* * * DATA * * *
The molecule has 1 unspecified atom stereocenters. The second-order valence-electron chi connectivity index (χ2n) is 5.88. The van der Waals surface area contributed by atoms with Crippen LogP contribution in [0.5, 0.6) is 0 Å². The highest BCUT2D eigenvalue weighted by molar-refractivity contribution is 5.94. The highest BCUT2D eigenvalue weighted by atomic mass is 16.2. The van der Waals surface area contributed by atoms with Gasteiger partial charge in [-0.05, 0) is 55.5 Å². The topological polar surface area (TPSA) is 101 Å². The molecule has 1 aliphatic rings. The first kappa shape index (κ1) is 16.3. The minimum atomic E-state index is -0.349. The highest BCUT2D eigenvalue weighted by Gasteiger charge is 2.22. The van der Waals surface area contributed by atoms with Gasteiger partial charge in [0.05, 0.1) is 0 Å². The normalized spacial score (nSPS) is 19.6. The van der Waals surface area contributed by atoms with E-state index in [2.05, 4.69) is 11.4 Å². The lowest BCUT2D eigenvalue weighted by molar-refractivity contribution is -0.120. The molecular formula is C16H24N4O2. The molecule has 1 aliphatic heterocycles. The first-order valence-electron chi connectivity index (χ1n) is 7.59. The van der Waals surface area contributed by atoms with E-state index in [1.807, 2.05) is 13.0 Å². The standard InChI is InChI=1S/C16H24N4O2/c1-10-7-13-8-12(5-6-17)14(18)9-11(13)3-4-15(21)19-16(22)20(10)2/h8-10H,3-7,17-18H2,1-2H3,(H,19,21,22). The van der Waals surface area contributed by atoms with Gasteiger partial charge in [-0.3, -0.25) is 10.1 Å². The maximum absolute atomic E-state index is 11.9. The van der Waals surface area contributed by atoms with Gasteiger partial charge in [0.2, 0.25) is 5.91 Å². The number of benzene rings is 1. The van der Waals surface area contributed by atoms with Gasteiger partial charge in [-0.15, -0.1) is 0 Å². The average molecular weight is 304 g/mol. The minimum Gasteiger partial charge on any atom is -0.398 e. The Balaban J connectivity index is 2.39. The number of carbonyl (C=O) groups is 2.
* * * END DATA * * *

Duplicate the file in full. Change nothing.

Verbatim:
The molecule has 1 unspecified atom stereocenters. The second-order valence-electron chi connectivity index (χ2n) is 5.88. The van der Waals surface area contributed by atoms with Crippen LogP contribution in [0.5, 0.6) is 0 Å². The highest BCUT2D eigenvalue weighted by molar-refractivity contribution is 5.94. The highest BCUT2D eigenvalue weighted by atomic mass is 16.2. The van der Waals surface area contributed by atoms with Gasteiger partial charge in [-0.05, 0) is 55.5 Å². The topological polar surface area (TPSA) is 101 Å². The molecule has 1 aliphatic rings. The first kappa shape index (κ1) is 16.3. The minimum atomic E-state index is -0.349. The highest BCUT2D eigenvalue weighted by Gasteiger charge is 2.22. The van der Waals surface area contributed by atoms with Gasteiger partial charge in [0.05, 0.1) is 0 Å². The normalized spacial score (nSPS) is 19.6. The van der Waals surface area contributed by atoms with E-state index in [2.05, 4.69) is 11.4 Å². The lowest BCUT2D eigenvalue weighted by molar-refractivity contribution is -0.120. The molecular formula is C16H24N4O2. The molecule has 1 aliphatic heterocycles. The first-order valence-electron chi connectivity index (χ1n) is 7.59. The van der Waals surface area contributed by atoms with E-state index in [1.807, 2.05) is 13.0 Å². The standard InChI is InChI=1S/C16H24N4O2/c1-10-7-13-8-12(5-6-17)14(18)9-11(13)3-4-15(21)19-16(22)20(10)2/h8-10H,3-7,17-18H2,1-2H3,(H,19,21,22). The van der Waals surface area contributed by atoms with Gasteiger partial charge in [-0.3, -0.25) is 10.1 Å². The maximum absolute atomic E-state index is 11.9. The van der Waals surface area contributed by atoms with Gasteiger partial charge in [0.2, 0.25) is 5.91 Å². The number of benzene rings is 1. The van der Waals surface area contributed by atoms with Gasteiger partial charge in [-0.15, -0.1) is 0 Å². The average molecular weight is 304 g/mol. The minimum Gasteiger partial charge on any atom is -0.398 e. The Balaban J connectivity index is 2.39. The number of carbonyl (C=O) groups is 2.